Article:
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State v. Scott

Supreme Court of Montana

October 22, 2019

STATE OF MONTANA, Plaintiff and Appellee,
v.
JOSEPH SAMUEL SCOTT, Defendant and Appellant.

          ORDER

         Defendant and Appellant Joseph Samuel Scott has moved for a stay of the execution of a sentence of the Eighth Judicial District Court, Cascade County, in Cause No. ADC-17-578 until this Court resolves the present appeal. Scott argues that the District Court abused its discretion in denying him the requested stay. The State of Montana objects to Scott's motion.

         Scott pled guilty to misdemeanor partner or family member assault under § 45-5-206(1)(c), MCA, before Hon. Gregory Pinski, District Court Judge, on November 19, 2018. He was sentenced to a one-year commitment to the Cascade County Detention Center (CCDC), with all but four days suspended, and a $250 fine. The court imposed conditions on Scott's suspended sentence, including twice-weekly drug testing and 520 hours of community service.

         The State petitioned to revoke Scott's suspended sentence on December 5, 2018. It alleged that Scott had failed to comply with the drug testing and community service conditions. Judge Pinski issued a warrant for Scott's arrest and fixed bail at $100, 000. On December 20, 2018, Scott made his initial appearance on the revocation before Hon. Elizabeth Best, District Court Judge, who fixed bail at $1, 000. Later that day, Judge Pinski reinstated the bond amount to $100, 000. At a bail modification hearing on December 26, 2018, Judge Pinski reduced bail to $5, 000. Scott posted bond and was released.

         On January 10, 2019, the State petitioned to revoke, alleging Scott tested positive for marijuana use. Judge Pinski revoked Scott's bond and reset the amount to $25, 000.

         The District Court convened a dispositional hearing on March 4, 2019. The court determined that Scott had violated six sentencing conditions: GPS monitoring, maintain and provide proof of employment, comply with all laws, twice-weekly drug testing, obtain a mental health evaluation within 30 days, and perform 10 hours of community service weekly. The court exonerated Scott's bond, revoked his suspended sentence, and ordered him to serve his one-year sentence at CCDC with no early release.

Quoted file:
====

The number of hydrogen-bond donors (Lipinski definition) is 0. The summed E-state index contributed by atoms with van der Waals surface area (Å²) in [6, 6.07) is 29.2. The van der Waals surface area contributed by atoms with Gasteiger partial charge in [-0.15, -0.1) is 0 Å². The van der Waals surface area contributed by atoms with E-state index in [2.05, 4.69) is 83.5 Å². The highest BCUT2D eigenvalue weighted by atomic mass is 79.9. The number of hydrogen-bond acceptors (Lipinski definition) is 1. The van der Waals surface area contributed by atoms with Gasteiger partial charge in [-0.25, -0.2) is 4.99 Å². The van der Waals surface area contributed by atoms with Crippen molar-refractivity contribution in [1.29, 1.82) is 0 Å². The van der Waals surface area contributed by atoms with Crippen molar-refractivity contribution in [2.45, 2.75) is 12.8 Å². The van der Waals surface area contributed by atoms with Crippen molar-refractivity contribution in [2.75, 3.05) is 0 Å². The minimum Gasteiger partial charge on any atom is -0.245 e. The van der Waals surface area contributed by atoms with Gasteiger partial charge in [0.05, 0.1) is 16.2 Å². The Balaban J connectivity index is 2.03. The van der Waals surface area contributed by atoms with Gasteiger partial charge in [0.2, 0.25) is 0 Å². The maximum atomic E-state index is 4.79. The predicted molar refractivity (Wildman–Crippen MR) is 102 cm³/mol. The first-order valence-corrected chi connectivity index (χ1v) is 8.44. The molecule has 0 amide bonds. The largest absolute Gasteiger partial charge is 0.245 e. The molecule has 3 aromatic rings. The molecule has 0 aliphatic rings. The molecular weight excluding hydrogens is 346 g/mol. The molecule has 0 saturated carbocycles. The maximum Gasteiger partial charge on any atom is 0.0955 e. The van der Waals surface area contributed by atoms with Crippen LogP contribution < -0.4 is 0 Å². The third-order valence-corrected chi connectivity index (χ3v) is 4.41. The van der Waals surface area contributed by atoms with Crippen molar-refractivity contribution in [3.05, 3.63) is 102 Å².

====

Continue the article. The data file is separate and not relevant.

Scott moved to stay execution of judgment. On September 11, 2019, the District Court heard Scott's motion. It orally denied the motion for stay, ruling that Scott's failure to comply with his probation conditions posed a danger to the community.

         Scott now argues before this Court that the District Court abused its discretion in denying him a stay of execution of judgment. He maintains that it was unfair to find he had not complied with his sentencing conditions because only two weeks had passed from his sentencing to the filing of the first revocation petition and that was insufficient time to prove that he was not complying. He further argues that some of the alleged violations the court relied upon in revoking his probation in March 2019 were not pled in the State's revocation petition and that he was entitled to advance notice of those allegations under §46-18-209(4)(a), MCA.

         The State responds that the evidence is clear that Scott repeated violated his release conditions and the court did not err in finding additional probation violations because it relied on the evidence presented by the parties at the revocation hearing.

         If an appeal is taken and the defendant is admitted to bail, a sentence of imprisonment must be stayed by the trial court. Section 46-20-204(2), MCA. A defendant should be admitted to bail bond pending appeal if "the defendant is not likely to flee or pose a danger to the safety of any person or the community." Section 46-9-107, MCA. If, in the trial court's discretion under § 46-9-107, MCA, it admits a convicted defendant to bail pending appeal, it must stay the execution of the sentence under these statutes. However, if the trial court does not admit the defendant to bail pending appeal, there is no mandate to stay his sentence under § 46-20-204(2), MCA. Moore v. McCormick, 260 Mont. 305, 307-08, 858 P.2d 1254, 1256 (1993).

         When considering an appellant's motion to stay under M. R. App. P. 22, this Court reviews the trial court's denial of a stay for abuse of discretion. City of Missoula v. Mountain Water Co., No. DA 15-0375, Or. (Mont. Aug. 18, 2015). In this case, we find no abuse of discretion in the District Court's determination that Scott's failure to abide by the conditions of his probation posed a danger to the community. In making its ruling, the court found that Scott had had multiple opportunities to comply with the conditions of his release, and that the conditions which Scott failed to comply with had been put in place specifically to protect the community. While it generally follows from § 46-18-203(4)(a), MCA, that the scope of the revocation hearing is properly limited to the violations alleged in the State's petition, Scott did not object to the evidence of additional violations and has failed to show that the District Court abused its discretion in denying the requested stay based on the cited nexus between community protection and adjudicated violations noticed in the State's petition.

         Therefore, IT IS ORDERED that Defendant and Appellant Joseph Samuel Scott's motion for stay of execution of ...


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